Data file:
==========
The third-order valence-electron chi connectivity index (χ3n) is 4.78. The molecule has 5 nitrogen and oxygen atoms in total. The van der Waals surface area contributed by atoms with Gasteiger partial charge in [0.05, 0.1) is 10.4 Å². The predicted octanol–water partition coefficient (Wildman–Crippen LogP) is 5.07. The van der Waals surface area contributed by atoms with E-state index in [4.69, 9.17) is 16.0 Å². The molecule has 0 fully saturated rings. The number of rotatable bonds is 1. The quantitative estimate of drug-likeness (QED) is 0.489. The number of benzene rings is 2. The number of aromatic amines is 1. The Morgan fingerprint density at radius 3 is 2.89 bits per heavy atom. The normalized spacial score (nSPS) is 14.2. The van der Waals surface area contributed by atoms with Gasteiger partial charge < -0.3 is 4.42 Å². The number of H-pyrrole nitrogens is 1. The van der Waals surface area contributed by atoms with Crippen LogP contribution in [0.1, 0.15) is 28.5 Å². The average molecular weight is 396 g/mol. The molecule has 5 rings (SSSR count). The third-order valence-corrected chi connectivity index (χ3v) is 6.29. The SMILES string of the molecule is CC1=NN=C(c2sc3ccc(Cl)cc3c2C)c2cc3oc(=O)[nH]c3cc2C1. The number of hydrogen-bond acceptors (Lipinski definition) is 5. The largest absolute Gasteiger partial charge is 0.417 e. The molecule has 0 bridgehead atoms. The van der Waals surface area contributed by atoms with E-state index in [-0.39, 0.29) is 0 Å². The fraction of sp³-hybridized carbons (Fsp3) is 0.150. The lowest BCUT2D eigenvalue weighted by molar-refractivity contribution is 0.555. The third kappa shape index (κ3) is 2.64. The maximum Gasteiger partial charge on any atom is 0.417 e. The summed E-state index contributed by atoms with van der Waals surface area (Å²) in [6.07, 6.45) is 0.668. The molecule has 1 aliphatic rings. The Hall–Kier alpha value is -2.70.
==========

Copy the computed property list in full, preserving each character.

The third-order valence-electron chi connectivity index (χ3n) is 4.78. The molecule has 5 nitrogen and oxygen atoms in total. The van der Waals surface area contributed by atoms with Gasteiger partial charge in [0.05, 0.1) is 10.4 Å². The predicted octanol–water partition coefficient (Wildman–Crippen LogP) is 5.07. The van der Waals surface area contributed by atoms with E-state index in [4.69, 9.17) is 16.0 Å². The molecule has 0 fully saturated rings. The number of rotatable bonds is 1. The quantitative estimate of drug-likeness (QED) is 0.489. The number of benzene rings is 2. The number of aromatic amines is 1. The Morgan fingerprint density at radius 3 is 2.89 bits per heavy atom. The normalized spacial score (nSPS) is 14.2. The van der Waals surface area contributed by atoms with Gasteiger partial charge < -0.3 is 4.42 Å². The number of H-pyrrole nitrogens is 1. The van der Waals surface area contributed by atoms with Crippen LogP contribution in [0.1, 0.15) is 28.5 Å². The average molecular weight is 396 g/mol. The molecule has 5 rings (SSSR count). The third-order valence-corrected chi connectivity index (χ3v) is 6.29. The SMILES string of the molecule is CC1=NN=C(c2sc3ccc(Cl)cc3c2C)c2cc3oc(=O)[nH]c3cc2C1. The number of hydrogen-bond acceptors (Lipinski definition) is 5. The largest absolute Gasteiger partial charge is 0.417 e. The molecule has 0 bridgehead atoms. The van der Waals surface area contributed by atoms with E-state index in [-0.39, 0.29) is 0 Å². The fraction of sp³-hybridized carbons (Fsp3) is 0.150. The lowest BCUT2D eigenvalue weighted by molar-refractivity contribution is 0.555. The third kappa shape index (κ3) is 2.64. The maximum Gasteiger partial charge on any atom is 0.417 e. The summed E-state index contributed by atoms with van der Waals surface area (Å²) in [6.07, 6.45) is 0.668. The molecule has 1 aliphatic rings. The Hall–Kier alpha value is -2.70.